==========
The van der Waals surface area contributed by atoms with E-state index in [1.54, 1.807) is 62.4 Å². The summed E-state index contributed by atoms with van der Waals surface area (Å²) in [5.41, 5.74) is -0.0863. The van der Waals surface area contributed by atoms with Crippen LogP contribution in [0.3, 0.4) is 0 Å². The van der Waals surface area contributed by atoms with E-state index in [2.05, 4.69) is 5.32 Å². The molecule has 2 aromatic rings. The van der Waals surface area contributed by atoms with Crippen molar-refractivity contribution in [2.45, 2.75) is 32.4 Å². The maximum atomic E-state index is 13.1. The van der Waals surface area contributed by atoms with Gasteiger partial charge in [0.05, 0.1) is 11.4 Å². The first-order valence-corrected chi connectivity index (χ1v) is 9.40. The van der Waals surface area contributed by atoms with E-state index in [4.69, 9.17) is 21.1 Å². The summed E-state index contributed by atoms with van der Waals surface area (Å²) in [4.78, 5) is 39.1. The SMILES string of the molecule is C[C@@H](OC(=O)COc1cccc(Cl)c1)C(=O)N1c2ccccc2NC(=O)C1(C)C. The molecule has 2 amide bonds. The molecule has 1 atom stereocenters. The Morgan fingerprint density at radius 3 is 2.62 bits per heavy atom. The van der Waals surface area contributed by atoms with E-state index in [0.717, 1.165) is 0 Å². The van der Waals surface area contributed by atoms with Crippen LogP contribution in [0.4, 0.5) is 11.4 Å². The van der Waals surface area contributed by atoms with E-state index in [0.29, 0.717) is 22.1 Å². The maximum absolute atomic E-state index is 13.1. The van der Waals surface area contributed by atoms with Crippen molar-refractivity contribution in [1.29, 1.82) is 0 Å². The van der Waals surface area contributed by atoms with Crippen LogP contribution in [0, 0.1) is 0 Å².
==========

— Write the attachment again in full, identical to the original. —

The van der Waals surface area contributed by atoms with E-state index in [1.54, 1.807) is 62.4 Å². The summed E-state index contributed by atoms with van der Waals surface area (Å²) in [5.41, 5.74) is -0.0863. The van der Waals surface area contributed by atoms with Crippen LogP contribution in [0.3, 0.4) is 0 Å². The van der Waals surface area contributed by atoms with E-state index in [2.05, 4.69) is 5.32 Å². The molecule has 2 aromatic rings. The van der Waals surface area contributed by atoms with Crippen molar-refractivity contribution in [2.45, 2.75) is 32.4 Å². The maximum atomic E-state index is 13.1. The van der Waals surface area contributed by atoms with Gasteiger partial charge in [0.05, 0.1) is 11.4 Å². The first-order valence-corrected chi connectivity index (χ1v) is 9.40. The van der Waals surface area contributed by atoms with E-state index in [4.69, 9.17) is 21.1 Å². The summed E-state index contributed by atoms with van der Waals surface area (Å²) in [4.78, 5) is 39.1. The SMILES string of the molecule is C[C@@H](OC(=O)COc1cccc(Cl)c1)C(=O)N1c2ccccc2NC(=O)C1(C)C. The molecule has 2 amide bonds. The molecule has 1 atom stereocenters. The Morgan fingerprint density at radius 3 is 2.62 bits per heavy atom. The van der Waals surface area contributed by atoms with E-state index in [0.717, 1.165) is 0 Å². The van der Waals surface area contributed by atoms with Crippen LogP contribution in [0.4, 0.5) is 11.4 Å². The van der Waals surface area contributed by atoms with E-state index in [0.29, 0.717) is 22.1 Å². The maximum absolute atomic E-state index is 13.1. The van der Waals surface area contributed by atoms with Crippen molar-refractivity contribution in [1.29, 1.82) is 0 Å². The van der Waals surface area contributed by atoms with Crippen LogP contribution in [0, 0.1) is 0 Å².